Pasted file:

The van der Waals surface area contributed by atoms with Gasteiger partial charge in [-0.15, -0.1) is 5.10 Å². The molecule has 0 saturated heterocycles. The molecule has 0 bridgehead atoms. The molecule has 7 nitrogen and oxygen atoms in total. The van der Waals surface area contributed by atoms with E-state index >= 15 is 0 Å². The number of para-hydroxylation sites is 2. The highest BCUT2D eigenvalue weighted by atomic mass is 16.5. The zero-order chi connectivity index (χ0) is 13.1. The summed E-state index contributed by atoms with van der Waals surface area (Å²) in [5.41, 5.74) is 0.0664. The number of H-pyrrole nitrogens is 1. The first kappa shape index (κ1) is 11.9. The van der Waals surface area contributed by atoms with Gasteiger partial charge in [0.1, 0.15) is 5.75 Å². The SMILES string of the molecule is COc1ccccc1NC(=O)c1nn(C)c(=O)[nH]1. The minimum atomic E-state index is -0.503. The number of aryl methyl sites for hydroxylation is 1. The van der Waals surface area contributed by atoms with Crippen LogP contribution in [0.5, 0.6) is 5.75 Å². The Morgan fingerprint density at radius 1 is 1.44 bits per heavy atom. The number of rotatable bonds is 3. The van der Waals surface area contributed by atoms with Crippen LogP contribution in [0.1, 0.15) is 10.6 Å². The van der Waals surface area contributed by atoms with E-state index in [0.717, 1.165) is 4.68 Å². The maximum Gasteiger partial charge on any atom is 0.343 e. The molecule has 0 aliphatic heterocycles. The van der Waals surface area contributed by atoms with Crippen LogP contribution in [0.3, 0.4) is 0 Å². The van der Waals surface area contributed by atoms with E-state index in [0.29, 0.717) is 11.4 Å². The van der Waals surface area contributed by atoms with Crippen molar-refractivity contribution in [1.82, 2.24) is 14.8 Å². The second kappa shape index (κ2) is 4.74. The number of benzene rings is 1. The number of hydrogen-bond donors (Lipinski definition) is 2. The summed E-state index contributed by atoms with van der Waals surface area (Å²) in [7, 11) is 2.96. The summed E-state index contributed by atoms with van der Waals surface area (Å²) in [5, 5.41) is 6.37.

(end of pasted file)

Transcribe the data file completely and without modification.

The van der Waals surface area contributed by atoms with Gasteiger partial charge in [-0.15, -0.1) is 5.10 Å². The molecule has 0 saturated heterocycles. The molecule has 0 bridgehead atoms. The molecule has 7 nitrogen and oxygen atoms in total. The van der Waals surface area contributed by atoms with E-state index >= 15 is 0 Å². The number of para-hydroxylation sites is 2. The highest BCUT2D eigenvalue weighted by atomic mass is 16.5. The zero-order chi connectivity index (χ0) is 13.1. The summed E-state index contributed by atoms with van der Waals surface area (Å²) in [5.41, 5.74) is 0.0664. The number of H-pyrrole nitrogens is 1. The first kappa shape index (κ1) is 11.9. The van der Waals surface area contributed by atoms with Gasteiger partial charge in [0.1, 0.15) is 5.75 Å². The SMILES string of the molecule is COc1ccccc1NC(=O)c1nn(C)c(=O)[nH]1. The minimum atomic E-state index is -0.503. The number of aryl methyl sites for hydroxylation is 1. The van der Waals surface area contributed by atoms with Crippen LogP contribution in [0.5, 0.6) is 5.75 Å². The Morgan fingerprint density at radius 1 is 1.44 bits per heavy atom. The number of rotatable bonds is 3. The van der Waals surface area contributed by atoms with Crippen LogP contribution in [0.1, 0.15) is 10.6 Å². The van der Waals surface area contributed by atoms with E-state index in [0.717, 1.165) is 4.68 Å². The maximum Gasteiger partial charge on any atom is 0.343 e. The molecule has 0 aliphatic heterocycles. The van der Waals surface area contributed by atoms with Crippen LogP contribution in [0.3, 0.4) is 0 Å². The van der Waals surface area contributed by atoms with E-state index in [0.29, 0.717) is 11.4 Å². The van der Waals surface area contributed by atoms with Crippen molar-refractivity contribution in [1.82, 2.24) is 14.8 Å². The second kappa shape index (κ2) is 4.74. The number of benzene rings is 1. The number of hydrogen-bond donors (Lipinski definition) is 2. The summed E-state index contributed by atoms with van der Waals surface area (Å²) in [7, 11) is 2.96. The summed E-state index contributed by atoms with van der Waals surface area (Å²) in [5, 5.41) is 6.37.